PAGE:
I caught myself in the moment; that particular point in time when the truth of the words coming out of your own buccal cavity comes into question. Wait a minute. Yes crying! Cry baby, cry away, cry it all out, be free in your crying! 

At what point did we stop dancing? 

Not the awkward side-to-side sway we did with our crush in middle school, or even the choreographed steps learned in ballet class. The dance that is in our bones, that is uninhibited, the authentic expression of self that connects us with something real and greater, the movement that speaks feelings, the healing practice that embodies transcendence through whatever is rising and falling away. We are born into freedom of expression as the baby, indulging in laughter, crying unapologetically, moving and shaking and rolling and communicating through every emotion as it comes as a way of being understood. Then we mature into fear of expression as the adult, foreboding joy, mistaking tears for weakness, and attempting every other obstacle imaginable to keep from having to feel vulnerable. 

Friedrich Nietzsche said, “You must have chaos within you to give birth to a dancing star.” 

Life is full of chaos.

Unexpected ups and downs and all-arounds that strip us down and bare a little bit more of our being until finally we throw our hands up and say, this is me. This is the unadulterated me who is perfectly imperfect regardless of where I am, where I’ve been, what I’ve seen, how I feel, what I have, what I’ve done. It is in that vulnerable expression of self that our light is free to move, and our brightness comes alive.

Struck, the dancer hears a tambourine inside her, 

like a wave that crests into foam at the very top, 


Maybe you don’t hear that tambourine, 

or the tree leaves clapping time. 

Close the ears on your head, 

that listen mostly to lies and cynical jokes. 

There are other things to see, and hear. 

Music. Dance. 

A brilliant city inside your soul! 



You too have your own picture that makes it hard to move yet all the more reason to dance. Lean in to vulnerability. Express your self freely through the rhythm of your life. When we waggle and spin and dance through the fire we awaken our light. Share your soul’s brilliance, rock out in your radiance, let your good juju jiggle. Through the chaos of it all be born again as the star that you already are.  


Everything is Sacred


Everything is Sacred

“Your sacred space is where you can find yourself again and again.”

Sacred: Connected with the divine; dedicated to a higher power. The familiar words of Joseph Campbell came to mind as I rested in Child’s Pose, reaching within for that part of me that feels bigger.

As I turned inward I confronted the shrinking truth: I’m a new parent, with an expired maternity leave, on a foreign island known as, “this postpartum body”.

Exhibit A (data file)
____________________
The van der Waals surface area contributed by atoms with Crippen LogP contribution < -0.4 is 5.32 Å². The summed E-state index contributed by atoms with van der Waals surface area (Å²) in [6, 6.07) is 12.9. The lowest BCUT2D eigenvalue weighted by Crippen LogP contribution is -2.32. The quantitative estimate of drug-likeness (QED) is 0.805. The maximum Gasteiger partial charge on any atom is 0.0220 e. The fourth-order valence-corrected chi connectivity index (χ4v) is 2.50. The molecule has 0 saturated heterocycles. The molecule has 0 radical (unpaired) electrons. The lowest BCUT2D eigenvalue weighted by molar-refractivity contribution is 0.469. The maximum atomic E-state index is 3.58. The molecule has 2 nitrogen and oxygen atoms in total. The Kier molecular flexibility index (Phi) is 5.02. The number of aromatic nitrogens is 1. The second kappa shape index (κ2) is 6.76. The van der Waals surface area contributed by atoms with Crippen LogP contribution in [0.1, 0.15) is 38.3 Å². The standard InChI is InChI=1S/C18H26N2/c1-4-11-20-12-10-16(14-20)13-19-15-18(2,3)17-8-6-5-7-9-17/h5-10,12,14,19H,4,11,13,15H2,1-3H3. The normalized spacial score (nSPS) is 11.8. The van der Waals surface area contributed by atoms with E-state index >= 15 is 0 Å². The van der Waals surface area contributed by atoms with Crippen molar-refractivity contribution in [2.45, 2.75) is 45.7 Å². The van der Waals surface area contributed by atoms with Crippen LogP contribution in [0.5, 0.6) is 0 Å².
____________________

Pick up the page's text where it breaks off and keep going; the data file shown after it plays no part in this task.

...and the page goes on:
That’s not one–but THREE–full-time jobs.

Why now, where did the time go, how do I get back in? Do I even want to be in there?! 

Forehead on the ground, balled up like my 3 month old baby in my own puddle of sweat, the door opened and my being warped into a kaleidoscopic eruption of colors and shapes. From the fiery, passionate, crimson red of distant desires to the irregular quadrilaterals of life’s circumstances that I wish were perfectly symmetrical, there it was, an explosion of WTF that made my throat burn. I wanted to scream. Instead, I breathed.

Breath by breath a space grew, and as the overwhelming close-up became more panoramic I began to observe the breath, this body, this season, this life in all of its changing colors and shapes–and shapelessness–and recognized that it is indeed divine. 

From the seat of observation the chaos of being becomes a sacred geometry of its own. Like any religious structure the body is a worthy place of reverence, a sanctuary of perfect imperfections, an incubator for the unborn to be revealed. 

All of the fluctuations if nothing more are an opportunity for growth, and what is growth if not a visceral reminder that we are in fact living? And life is sacred. And all of this is life. And that means all of this is sacred. 

There is a sloka in the Isha Upanishad, “That is full; this is full. This fullness has manifested from that fullness. When this fullness merges into that fullness, all that remains is fullness.”

That is the sacred, and this is the the part of you that is in me, and all beings, unadulterated amid the ceaselessness of change and life’s attempted dilution. This is also the infinite change itself that we endure helping us evolve into something greater. This is even the dilution that breaks us down so that we can rebuild with a deeper sense of humility and gratitude and wisdom and meaning. 

Everything is sacred. 

The challenge is in creating and maintaining the space. Therein, sure enough we find ourselves, again, and again. In those moments of self-discovery–and recovery–it becomes apparent that the timing, the circumstances, the unknowns, are all part of the whole. In the acceptance of life completely, just as it is, fullness expands. 

Be full, in this breath.

Be full, in this body.

Be full, in your life, as it is.

There is no greater fulfillment than being, fully.